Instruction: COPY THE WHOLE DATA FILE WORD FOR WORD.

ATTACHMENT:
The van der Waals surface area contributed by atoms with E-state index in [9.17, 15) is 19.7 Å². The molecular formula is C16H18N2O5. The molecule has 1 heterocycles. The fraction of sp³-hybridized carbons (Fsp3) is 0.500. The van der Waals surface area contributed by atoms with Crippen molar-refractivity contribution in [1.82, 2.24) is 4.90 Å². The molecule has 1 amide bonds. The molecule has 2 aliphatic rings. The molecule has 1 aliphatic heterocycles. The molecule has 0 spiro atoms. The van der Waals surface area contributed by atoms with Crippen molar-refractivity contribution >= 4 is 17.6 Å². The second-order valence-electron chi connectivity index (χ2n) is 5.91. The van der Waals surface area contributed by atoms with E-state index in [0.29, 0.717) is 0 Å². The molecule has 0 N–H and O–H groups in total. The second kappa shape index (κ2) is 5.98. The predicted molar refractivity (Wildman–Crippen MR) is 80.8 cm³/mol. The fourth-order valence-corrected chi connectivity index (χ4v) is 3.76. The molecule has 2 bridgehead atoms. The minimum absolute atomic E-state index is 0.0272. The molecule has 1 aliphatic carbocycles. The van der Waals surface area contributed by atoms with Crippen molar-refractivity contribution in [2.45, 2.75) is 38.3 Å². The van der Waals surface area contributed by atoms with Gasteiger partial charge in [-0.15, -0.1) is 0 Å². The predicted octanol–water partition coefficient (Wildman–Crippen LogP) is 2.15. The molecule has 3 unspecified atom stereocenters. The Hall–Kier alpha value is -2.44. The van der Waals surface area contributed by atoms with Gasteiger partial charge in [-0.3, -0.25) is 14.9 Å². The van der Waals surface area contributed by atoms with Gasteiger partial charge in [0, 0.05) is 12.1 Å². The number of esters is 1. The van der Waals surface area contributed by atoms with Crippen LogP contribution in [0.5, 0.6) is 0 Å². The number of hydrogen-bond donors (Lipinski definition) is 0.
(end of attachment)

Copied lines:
The van der Waals surface area contributed by atoms with E-state index in [9.17, 15) is 19.7 Å². The molecular formula is C16H18N2O5. The molecule has 1 heterocycles. The fraction of sp³-hybridized carbons (Fsp3) is 0.500. The van der Waals surface area contributed by atoms with Crippen molar-refractivity contribution in [1.82, 2.24) is 4.90 Å². The molecule has 1 amide bonds. The molecule has 2 aliphatic rings. The molecule has 1 aliphatic heterocycles. The molecule has 0 spiro atoms. The van der Waals surface area contributed by atoms with Crippen molar-refractivity contribution >= 4 is 17.6 Å². The second-order valence-electron chi connectivity index (χ2n) is 5.91. The van der Waals surface area contributed by atoms with E-state index in [0.29, 0.717) is 0 Å². The molecule has 0 N–H and O–H groups in total. The second kappa shape index (κ2) is 5.98. The predicted molar refractivity (Wildman–Crippen MR) is 80.8 cm³/mol. The fourth-order valence-corrected chi connectivity index (χ4v) is 3.76. The molecule has 2 bridgehead atoms. The minimum absolute atomic E-state index is 0.0272. The molecule has 1 aliphatic carbocycles. The van der Waals surface area contributed by atoms with Crippen molar-refractivity contribution in [2.45, 2.75) is 38.3 Å². The van der Waals surface area contributed by atoms with Gasteiger partial charge in [-0.15, -0.1) is 0 Å². The predicted octanol–water partition coefficient (Wildman–Crippen LogP) is 2.15. The molecule has 3 unspecified atom stereocenters. The Hall–Kier alpha value is -2.44. The van der Waals surface area contributed by atoms with Gasteiger partial charge in [-0.3, -0.25) is 14.9 Å². The van der Waals surface area contributed by atoms with Gasteiger partial charge in [0, 0.05) is 12.1 Å². The number of esters is 1. The van der Waals surface area contributed by atoms with Crippen LogP contribution in [0.5, 0.6) is 0 Å². The number of hydrogen-bond donors (Lipinski definition) is 0.